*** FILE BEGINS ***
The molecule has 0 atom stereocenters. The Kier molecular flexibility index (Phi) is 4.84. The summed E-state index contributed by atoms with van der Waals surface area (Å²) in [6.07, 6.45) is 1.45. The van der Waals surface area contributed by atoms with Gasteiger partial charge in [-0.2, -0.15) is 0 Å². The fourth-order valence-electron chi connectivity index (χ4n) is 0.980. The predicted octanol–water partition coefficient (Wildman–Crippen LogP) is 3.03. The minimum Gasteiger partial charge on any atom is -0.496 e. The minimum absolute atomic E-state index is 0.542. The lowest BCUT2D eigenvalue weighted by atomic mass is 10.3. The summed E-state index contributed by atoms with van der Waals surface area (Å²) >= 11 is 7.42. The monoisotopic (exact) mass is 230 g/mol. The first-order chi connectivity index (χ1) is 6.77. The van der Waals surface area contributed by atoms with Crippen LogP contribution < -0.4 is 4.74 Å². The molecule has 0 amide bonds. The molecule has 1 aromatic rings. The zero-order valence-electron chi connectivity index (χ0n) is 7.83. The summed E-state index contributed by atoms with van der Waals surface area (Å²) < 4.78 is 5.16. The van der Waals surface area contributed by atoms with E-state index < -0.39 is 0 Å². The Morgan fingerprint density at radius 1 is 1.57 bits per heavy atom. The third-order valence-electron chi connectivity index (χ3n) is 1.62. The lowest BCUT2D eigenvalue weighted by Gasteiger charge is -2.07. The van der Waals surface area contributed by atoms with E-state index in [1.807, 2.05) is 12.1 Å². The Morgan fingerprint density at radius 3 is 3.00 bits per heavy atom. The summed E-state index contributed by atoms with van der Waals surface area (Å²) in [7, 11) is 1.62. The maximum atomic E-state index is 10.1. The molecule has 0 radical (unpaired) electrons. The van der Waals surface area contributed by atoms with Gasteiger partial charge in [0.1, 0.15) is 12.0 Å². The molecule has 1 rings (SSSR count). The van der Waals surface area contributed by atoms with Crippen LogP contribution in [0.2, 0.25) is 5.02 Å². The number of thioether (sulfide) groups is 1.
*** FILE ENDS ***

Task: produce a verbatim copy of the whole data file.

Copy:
The molecule has 0 atom stereocenters. The Kier molecular flexibility index (Phi) is 4.84. The summed E-state index contributed by atoms with van der Waals surface area (Å²) in [6.07, 6.45) is 1.45. The van der Waals surface area contributed by atoms with Gasteiger partial charge in [-0.2, -0.15) is 0 Å². The fourth-order valence-electron chi connectivity index (χ4n) is 0.980. The predicted octanol–water partition coefficient (Wildman–Crippen LogP) is 3.03. The minimum Gasteiger partial charge on any atom is -0.496 e. The minimum absolute atomic E-state index is 0.542. The lowest BCUT2D eigenvalue weighted by atomic mass is 10.3. The summed E-state index contributed by atoms with van der Waals surface area (Å²) >= 11 is 7.42. The monoisotopic (exact) mass is 230 g/mol. The first-order chi connectivity index (χ1) is 6.77. The van der Waals surface area contributed by atoms with Crippen LogP contribution < -0.4 is 4.74 Å². The molecule has 0 amide bonds. The molecule has 1 aromatic rings. The zero-order valence-electron chi connectivity index (χ0n) is 7.83. The summed E-state index contributed by atoms with van der Waals surface area (Å²) < 4.78 is 5.16. The van der Waals surface area contributed by atoms with E-state index < -0.39 is 0 Å². The Morgan fingerprint density at radius 1 is 1.57 bits per heavy atom. The third-order valence-electron chi connectivity index (χ3n) is 1.62. The lowest BCUT2D eigenvalue weighted by Gasteiger charge is -2.07. The van der Waals surface area contributed by atoms with E-state index in [1.807, 2.05) is 12.1 Å². The Morgan fingerprint density at radius 3 is 3.00 bits per heavy atom. The summed E-state index contributed by atoms with van der Waals surface area (Å²) in [7, 11) is 1.62. The maximum atomic E-state index is 10.1. The molecule has 0 radical (unpaired) electrons. The van der Waals surface area contributed by atoms with Gasteiger partial charge in [0.1, 0.15) is 12.0 Å². The molecule has 1 rings (SSSR count). The van der Waals surface area contributed by atoms with Crippen LogP contribution in [0.2, 0.25) is 5.02 Å². The number of thioether (sulfide) groups is 1.